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No Educator Left Behind: Highly-qualified Teachers

No Educator Left Behind is a series providing answers from the U.S. Department of Education to questions about the federal No Child Left Behind Act and how it will affect educators. If you have a question about No Child Left Behind, send an e-mail to Ellen Delisio, and we will submit your question to the Department of Education.

Question:

The No Child Left Behind Act calls for "highly qualified teachers" in all classrooms by 2005-2006 with full state certification. How can districts accomplish this when, particularly in urban and rural areas, they cannot even find enough people with emergency or provisional certification to fill vacancies?

U.S. Department of Education:

The No Child Left Behind (NCLB) Act provides significant support, nearly $3 billion this year alone, for states to beef up teacher recruitment, training, and quality efforts. The law phases in the provisions over four years. There is no more important influence on a child's education and achievement than a fully qualified, subject-matter knowledgeable teacher. This is one area in which there can be no compromise.

Title II of NCLB requires that all public elementary and secondary school teachers who teach a core academic subject must be licensed by the state, hold at least a bachelor's degree, and demonstrate competence in their subject area by the end of the 2005-2006 school year. States determine how such teachers demonstrate competence.

In order to address the educational challenges at our poorest schools, all teachers of core academic subjects hired after the first day of the 2002-2003 school year and teaching in a program supported with federal Title I Part A funds must meet the requirements of a highly qualified teacher.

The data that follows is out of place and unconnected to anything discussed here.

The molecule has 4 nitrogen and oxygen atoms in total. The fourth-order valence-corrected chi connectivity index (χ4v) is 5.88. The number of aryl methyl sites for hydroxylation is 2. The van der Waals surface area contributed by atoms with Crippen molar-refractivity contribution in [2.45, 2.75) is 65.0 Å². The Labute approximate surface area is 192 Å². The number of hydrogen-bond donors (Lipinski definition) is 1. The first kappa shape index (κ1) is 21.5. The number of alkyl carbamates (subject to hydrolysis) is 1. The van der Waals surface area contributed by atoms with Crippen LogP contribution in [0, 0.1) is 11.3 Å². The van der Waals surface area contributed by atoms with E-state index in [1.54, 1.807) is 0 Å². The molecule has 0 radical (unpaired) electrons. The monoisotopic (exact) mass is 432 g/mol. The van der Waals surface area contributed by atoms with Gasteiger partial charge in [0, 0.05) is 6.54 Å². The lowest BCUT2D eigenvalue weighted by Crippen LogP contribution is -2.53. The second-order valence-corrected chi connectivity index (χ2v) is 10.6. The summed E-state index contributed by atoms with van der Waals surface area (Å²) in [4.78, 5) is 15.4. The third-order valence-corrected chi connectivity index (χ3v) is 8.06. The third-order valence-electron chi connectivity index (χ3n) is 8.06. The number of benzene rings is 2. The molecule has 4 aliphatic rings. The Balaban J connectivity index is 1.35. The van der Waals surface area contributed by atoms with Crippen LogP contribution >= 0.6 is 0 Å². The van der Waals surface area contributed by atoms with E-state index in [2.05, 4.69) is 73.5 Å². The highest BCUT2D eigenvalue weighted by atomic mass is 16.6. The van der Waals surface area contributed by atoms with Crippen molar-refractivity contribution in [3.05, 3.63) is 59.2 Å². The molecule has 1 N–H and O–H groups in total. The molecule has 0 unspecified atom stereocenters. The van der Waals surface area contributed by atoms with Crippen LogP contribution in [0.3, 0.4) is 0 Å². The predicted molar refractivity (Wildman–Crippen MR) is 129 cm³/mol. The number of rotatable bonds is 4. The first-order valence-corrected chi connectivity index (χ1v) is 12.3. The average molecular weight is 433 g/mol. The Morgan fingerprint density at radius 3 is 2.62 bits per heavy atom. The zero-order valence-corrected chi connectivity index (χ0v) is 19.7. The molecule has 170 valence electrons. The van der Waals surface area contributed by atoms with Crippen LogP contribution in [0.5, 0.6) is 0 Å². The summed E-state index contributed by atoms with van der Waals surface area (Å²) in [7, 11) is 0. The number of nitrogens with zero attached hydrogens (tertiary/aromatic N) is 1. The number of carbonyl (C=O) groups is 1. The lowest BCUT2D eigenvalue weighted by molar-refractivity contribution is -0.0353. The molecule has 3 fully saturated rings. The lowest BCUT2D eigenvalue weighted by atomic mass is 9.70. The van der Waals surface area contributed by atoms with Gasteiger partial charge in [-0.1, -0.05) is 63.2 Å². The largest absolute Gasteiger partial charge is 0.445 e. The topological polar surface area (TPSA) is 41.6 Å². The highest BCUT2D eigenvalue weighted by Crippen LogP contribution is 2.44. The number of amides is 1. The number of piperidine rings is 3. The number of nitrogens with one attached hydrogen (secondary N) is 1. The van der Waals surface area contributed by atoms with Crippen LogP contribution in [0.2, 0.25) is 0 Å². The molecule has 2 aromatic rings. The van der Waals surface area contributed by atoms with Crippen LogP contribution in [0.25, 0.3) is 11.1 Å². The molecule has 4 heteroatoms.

It is evident that states and districts are approaching this requirement in creative and innovative ways. For example, in New York City -- which employs 80,000 teachers -- up to 40 percent of recently employed teachers were not certified. However, a policy change to aggressively recruit teachers through a number of alternative-route-to-teaching programs, which break down red tape and unnecessary barriers for those who want to become teachers, has helped the city to increase its supply of highly qualified teachers.

Mid-career professionals can become teachers in New York City through a variety of routes. Teach for America operates in the city, as does a new program called the New York City Teaching Fellows Program. And numerous teachers have been recruited from abroad. As a result of these efforts, New York City has attracted many new teacher applicants for this past fall.

Read previous questions and answers in our No Educator Left Behind archive.

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